Mural in Renamed State Building to Depict Standing Bear
By Fred Knapp , Reporter/Producer Nebraska Public Media
May 23, 2022, midnight ·
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An office building used by Nebraska’s state court system will soon be renamed for Chief Standing Bear, with a mural depicting parts of his life.
In the lobby of the old Executive Building, across 14th Street from the Capitol, Artist Sarah Harris is talking to Lincoln high school students about the mural she’s painting. The twenty one and a half by seven and a half foot mural depicts key scenes from the Ponca chief’s life, including a grim, greyish blue depiction of the tribe being forcibly moved from their homeland along the Niobrara River to Indian Territory in Oklahoma in 1877. Harris describes what she’s doing.
“I like to use color a lot of times to depict emotion, because a lot of memory is tied to emotion and that’s why this is in blues and cool color, just to depict the solemnity and the sadness of the scene,” Harris said.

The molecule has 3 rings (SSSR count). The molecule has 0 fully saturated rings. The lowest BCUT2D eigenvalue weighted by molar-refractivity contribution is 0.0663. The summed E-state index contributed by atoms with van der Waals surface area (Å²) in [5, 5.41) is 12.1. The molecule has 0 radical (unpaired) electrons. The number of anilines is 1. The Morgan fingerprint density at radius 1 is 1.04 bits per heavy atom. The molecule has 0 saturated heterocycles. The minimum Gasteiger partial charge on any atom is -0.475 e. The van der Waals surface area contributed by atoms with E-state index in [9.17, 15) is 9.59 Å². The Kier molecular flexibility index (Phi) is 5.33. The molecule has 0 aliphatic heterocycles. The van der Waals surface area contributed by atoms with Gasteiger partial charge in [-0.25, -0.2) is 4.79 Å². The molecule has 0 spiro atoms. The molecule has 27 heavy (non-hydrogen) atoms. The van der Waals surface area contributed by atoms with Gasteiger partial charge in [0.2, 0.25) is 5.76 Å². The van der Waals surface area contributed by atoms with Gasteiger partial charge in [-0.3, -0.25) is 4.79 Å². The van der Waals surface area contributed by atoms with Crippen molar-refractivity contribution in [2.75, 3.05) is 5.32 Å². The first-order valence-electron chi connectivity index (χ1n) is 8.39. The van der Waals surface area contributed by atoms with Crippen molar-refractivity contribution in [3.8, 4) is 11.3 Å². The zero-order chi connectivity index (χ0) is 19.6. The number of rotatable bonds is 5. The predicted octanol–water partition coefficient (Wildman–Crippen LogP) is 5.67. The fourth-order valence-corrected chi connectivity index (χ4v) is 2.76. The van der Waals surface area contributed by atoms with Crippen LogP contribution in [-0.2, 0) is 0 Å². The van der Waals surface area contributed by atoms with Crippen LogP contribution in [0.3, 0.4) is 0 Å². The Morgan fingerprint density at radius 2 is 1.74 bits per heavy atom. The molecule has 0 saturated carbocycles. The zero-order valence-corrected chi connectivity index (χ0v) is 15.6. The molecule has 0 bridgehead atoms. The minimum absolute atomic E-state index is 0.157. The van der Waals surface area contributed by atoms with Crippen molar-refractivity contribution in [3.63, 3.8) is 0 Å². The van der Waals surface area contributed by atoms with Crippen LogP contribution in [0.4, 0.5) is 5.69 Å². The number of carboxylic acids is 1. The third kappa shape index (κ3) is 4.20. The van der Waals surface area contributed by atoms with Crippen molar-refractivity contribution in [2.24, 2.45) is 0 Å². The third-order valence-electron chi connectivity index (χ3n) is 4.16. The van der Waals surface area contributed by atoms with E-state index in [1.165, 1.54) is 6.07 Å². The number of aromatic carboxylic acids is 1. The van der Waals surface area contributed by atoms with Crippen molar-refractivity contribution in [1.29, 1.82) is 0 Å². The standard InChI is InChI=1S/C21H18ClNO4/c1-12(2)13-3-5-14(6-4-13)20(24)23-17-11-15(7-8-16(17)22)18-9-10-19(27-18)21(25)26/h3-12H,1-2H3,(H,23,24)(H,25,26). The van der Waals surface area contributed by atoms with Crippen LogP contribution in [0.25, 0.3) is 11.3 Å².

The tribe arrived in Oklahoma too late to plant crops for the year and many died, including Standing Bear’s son, Bear Shield. When the chief tried to return his body for burial along the Niobrara, he was arrested. When Standing Bear’s trial was held in Omaha, Judge Elmer Dundy ruled for the first time an Indian is a person within the meaning of the law. Harris describes the final scene in her mural.
“ Here we have Chief Standing Bear, what you see over here, him in the courtroom. And now we have him in color. And this way we’re showing that even through those adversity and trials he can triumph in this moment,” she said.
Judi gaishkibos, Director of the Commission on Indian Affairs, tells the students they should take a lesson from Standing Bear.
“We need to try to honor and keep our word like Standing Bear did. Every day I try and think of that, when I get up in the morning and say ‘Uh. Got to get out there and do your work, go to school, y’know, go to work, whatever it is you have to do. And don’t take the easy way out. Day by day. Step by step. Standing Bear did that and went to court – first time ever we get to be recognized as human beings. Then he went back home to the Niobrara,” gaishkibos said.
The mural is due to be completed in time for the building to be rededicated in July.
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